1. See 'Terminology'. See also the entry 'Pleasure' in Stanford Encyclopedia of Philosophy, which begins with this paragraph: "Pleasure, in the inclusive usages most important in moral psychology, ethical theory, and the studies of mind, includes all joy and gladness — all our feeling good, or happy. It is often contrasted with similarly inclusive pain or suffering, which is similarly thought of as including all our feeling bad." It should be mentioned that most encyclopedias, like the one mentioned above and Britannica, do not have an article about suffering and describe pain in the physical sense only.
  2. For instance, Wayne Hudson in Historicizing Suffering, Chapter 14 of Perspectives on Human Suffering (Jeff Malpas and Norelle Lickiss, editors, Springer, 2012) : "According to the standard account suffering is a universal human experience described as a negative basic feeling or emotion that involves a subjective character of unpleasantness, aversion, harm or threat of harm to body or mind (Spelman 1997; Cassell 1991)."
  3. Examples of physical suffering: pain of various types, excessive heat, excessive cold, itching, hunger, thirst, nausea, air hunger, sleep deprivation Archived from the original on September 26, 2008. Retrieved September 11, 2008.Missing or empty |title= (help) "Archived copy". Archived from the original on 2007-10-28. Retrieved 2008-09-11.CS1 maint: Archived copy as title (link). Other examples are given by L. W. Sumner, on page 103 of Welfare, Happiness, and Ethics: "Think for a moment of the many physical symptoms which, when persistent, can make our lives miserable: nausea, hiccups, sneezing, dizziness, disorientation, loss of balance, itching, 'pins and needles', 'restless legs', tics, twitching, fatigue, difficulty in breathing, and so on."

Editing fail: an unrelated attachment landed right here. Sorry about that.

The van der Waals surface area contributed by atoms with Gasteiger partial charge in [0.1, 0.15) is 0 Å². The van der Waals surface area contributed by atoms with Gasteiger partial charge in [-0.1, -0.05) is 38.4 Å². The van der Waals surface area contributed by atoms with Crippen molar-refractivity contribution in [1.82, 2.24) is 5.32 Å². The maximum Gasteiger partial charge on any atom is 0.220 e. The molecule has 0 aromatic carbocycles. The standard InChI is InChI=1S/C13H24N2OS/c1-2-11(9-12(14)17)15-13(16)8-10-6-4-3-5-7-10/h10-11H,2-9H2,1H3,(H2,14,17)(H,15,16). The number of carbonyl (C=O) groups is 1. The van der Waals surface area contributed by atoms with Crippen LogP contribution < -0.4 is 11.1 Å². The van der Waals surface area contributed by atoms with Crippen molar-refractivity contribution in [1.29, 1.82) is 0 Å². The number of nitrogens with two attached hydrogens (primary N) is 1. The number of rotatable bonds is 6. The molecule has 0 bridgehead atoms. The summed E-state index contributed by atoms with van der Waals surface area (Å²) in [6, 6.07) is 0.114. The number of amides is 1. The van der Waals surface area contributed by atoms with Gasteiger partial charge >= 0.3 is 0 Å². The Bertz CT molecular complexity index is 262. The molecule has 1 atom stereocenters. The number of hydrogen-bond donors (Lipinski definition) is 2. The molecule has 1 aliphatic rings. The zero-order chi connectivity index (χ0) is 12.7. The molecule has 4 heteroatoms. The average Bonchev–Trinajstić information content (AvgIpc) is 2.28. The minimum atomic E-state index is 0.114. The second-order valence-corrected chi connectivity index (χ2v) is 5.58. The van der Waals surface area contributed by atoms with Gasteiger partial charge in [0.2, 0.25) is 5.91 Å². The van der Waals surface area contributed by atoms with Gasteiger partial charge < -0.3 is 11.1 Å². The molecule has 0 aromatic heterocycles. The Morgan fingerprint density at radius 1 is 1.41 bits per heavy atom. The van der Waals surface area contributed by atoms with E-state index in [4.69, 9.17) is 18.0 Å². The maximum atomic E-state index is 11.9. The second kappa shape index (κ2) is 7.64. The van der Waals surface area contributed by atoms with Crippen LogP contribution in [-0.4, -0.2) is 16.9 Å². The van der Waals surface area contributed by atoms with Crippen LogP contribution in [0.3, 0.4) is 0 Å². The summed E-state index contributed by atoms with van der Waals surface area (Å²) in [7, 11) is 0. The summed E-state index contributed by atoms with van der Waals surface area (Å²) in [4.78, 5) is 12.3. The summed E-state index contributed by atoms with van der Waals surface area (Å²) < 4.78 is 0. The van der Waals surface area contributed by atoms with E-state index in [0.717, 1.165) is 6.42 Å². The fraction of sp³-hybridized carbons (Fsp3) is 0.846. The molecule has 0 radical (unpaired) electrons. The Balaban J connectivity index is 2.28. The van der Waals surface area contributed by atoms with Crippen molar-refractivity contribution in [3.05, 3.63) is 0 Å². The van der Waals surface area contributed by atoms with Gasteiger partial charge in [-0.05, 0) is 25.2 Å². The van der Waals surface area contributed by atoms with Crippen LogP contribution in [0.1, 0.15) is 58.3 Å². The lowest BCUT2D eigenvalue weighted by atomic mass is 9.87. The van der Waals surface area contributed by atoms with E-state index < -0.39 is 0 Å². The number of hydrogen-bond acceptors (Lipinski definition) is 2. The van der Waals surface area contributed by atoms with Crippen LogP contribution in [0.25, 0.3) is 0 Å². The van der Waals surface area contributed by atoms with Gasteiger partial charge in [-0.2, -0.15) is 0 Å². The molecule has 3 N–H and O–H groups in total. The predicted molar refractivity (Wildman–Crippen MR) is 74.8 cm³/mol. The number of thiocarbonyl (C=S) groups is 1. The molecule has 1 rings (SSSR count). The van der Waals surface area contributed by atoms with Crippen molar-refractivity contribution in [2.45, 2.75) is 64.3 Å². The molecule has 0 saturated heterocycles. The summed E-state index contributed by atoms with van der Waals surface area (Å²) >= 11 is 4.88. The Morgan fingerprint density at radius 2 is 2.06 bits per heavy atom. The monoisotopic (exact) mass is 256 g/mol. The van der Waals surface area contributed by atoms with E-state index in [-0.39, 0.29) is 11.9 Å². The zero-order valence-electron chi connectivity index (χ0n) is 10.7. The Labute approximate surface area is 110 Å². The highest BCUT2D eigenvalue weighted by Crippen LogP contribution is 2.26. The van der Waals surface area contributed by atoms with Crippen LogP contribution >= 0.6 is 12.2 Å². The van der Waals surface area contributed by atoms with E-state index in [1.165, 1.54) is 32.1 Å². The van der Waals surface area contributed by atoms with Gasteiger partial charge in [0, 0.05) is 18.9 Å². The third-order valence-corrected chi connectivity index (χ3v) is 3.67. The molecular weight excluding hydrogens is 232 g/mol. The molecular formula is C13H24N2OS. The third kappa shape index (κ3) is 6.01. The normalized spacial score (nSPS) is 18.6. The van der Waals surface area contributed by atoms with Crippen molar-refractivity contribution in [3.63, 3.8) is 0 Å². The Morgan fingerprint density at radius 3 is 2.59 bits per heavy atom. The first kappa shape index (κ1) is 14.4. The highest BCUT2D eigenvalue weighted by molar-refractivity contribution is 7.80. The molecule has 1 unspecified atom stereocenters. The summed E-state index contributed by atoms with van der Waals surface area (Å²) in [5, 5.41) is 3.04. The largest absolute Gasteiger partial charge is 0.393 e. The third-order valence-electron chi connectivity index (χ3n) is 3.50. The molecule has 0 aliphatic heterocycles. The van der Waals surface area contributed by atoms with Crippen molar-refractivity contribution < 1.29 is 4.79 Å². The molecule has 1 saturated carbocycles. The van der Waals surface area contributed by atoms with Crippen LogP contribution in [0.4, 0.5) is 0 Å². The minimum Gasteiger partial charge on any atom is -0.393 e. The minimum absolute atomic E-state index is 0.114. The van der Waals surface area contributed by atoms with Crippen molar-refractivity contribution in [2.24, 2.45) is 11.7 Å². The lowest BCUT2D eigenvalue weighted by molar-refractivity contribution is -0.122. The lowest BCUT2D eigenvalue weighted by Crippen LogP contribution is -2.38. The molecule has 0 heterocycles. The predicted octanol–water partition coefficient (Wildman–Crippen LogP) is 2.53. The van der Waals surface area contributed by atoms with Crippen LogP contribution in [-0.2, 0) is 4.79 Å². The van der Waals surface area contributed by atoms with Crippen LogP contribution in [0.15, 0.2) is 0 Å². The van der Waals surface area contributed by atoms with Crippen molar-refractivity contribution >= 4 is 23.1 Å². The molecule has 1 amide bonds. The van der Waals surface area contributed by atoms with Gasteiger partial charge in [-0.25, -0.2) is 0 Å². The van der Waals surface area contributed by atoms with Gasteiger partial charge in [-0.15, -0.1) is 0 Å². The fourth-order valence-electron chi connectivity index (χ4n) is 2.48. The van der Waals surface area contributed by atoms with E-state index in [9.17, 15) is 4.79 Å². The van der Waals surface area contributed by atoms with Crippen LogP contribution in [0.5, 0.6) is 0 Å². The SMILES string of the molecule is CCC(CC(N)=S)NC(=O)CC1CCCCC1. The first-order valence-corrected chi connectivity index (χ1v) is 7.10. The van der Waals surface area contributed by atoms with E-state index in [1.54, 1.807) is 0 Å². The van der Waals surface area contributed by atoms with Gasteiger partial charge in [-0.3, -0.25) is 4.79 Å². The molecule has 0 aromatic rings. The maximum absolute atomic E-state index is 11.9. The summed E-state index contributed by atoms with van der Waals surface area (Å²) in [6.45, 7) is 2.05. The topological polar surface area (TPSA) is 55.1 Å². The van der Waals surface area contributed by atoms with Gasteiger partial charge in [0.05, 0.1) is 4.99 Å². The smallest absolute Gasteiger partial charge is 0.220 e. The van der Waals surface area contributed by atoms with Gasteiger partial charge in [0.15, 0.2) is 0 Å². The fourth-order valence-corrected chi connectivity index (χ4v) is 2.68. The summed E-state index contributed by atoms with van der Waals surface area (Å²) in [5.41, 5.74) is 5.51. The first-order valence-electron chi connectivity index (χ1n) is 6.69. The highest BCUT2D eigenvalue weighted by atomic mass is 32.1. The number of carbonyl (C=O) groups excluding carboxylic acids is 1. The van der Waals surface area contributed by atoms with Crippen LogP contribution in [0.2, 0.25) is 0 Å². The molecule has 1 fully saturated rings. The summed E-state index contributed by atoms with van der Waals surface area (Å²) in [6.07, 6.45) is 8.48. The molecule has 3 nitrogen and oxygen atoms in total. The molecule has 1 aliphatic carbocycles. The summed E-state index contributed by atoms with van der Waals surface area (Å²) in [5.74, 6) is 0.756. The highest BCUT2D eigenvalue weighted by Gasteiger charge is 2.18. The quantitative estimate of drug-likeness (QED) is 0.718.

4. Mental suffering can also be called psychological or emotional (see Psychological pain). Examples of mental suffering: depression (mood) / hopelessness, grief, sadness / loneliness / heartbreak, disgust, irritation, anger, jealousy, envy, craving or yearning, frustration, anguish, angst, fear, anxiety / panic, shame / guilt, regret, embarrassment / humiliation, restlessness.
  5. Donald D. Price, Central Neural Mechanisms that Interrelate Sensory and Affective Dimensions of Pain Archived 2009-08-18 at the Wayback Machine , ‘’Molecular Interventions’’ 2:392-403 (2002).
  6. Crane Brinton, article Humanitarianism, Encyclopaedia of the Social Sciences, 1937
  7. Kane, P.V. History of the Dharmaśāstras Vol. 4 p. 38
  8. On the Christian Meaning of Human Suffering Archived September 30, 2005, at the Wayback Machine .
  9. Suffering an Islamic point of view: "Archived copy". Archived from the original on 2016-10-01. Retrieved 2016-08-01.CS1 maint: Archived copy as title (link)
  10. In the words of `Abdu'l-Bahá: "All these examples are to show you that the trials which beset our every step, all our sorrow, pain, shame and grief, are born in the world of matter; whereas the spiritual Kingdom never causes sadness. A man living with his thoughts in this Kingdom knows perpetual joy." [[Paris Talks, p. 110.
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  34. See for instance the National Pain Care Policy Act of 2007 Archived May 15, 2008, at the Wayback Machine
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  38. This observation is common. See for instance Public Acts: Disruptive Readings on Making Curriculum Public, by Jose Francisco Ibáñez-Carrasco, Erica R. Meiners, Suzanne De Castell: "In our era of information saturation, media uses pain, suffering, and desire to distract and to create spectacular roadkill out of poverty, deviancy, and violence (...)" (available at See also for instance Arthur Kleinman about the uses and abuses of images of suffering in the media.
  39. See for instance Viktor Frankl's Man's Search for Meaning
  40. Fukuyama, Francis (2002). Our posthuman future: consequences of the biotechnology revolution. New York: Farrar, Straus and Giroux. ISBN   0-374-23643-7.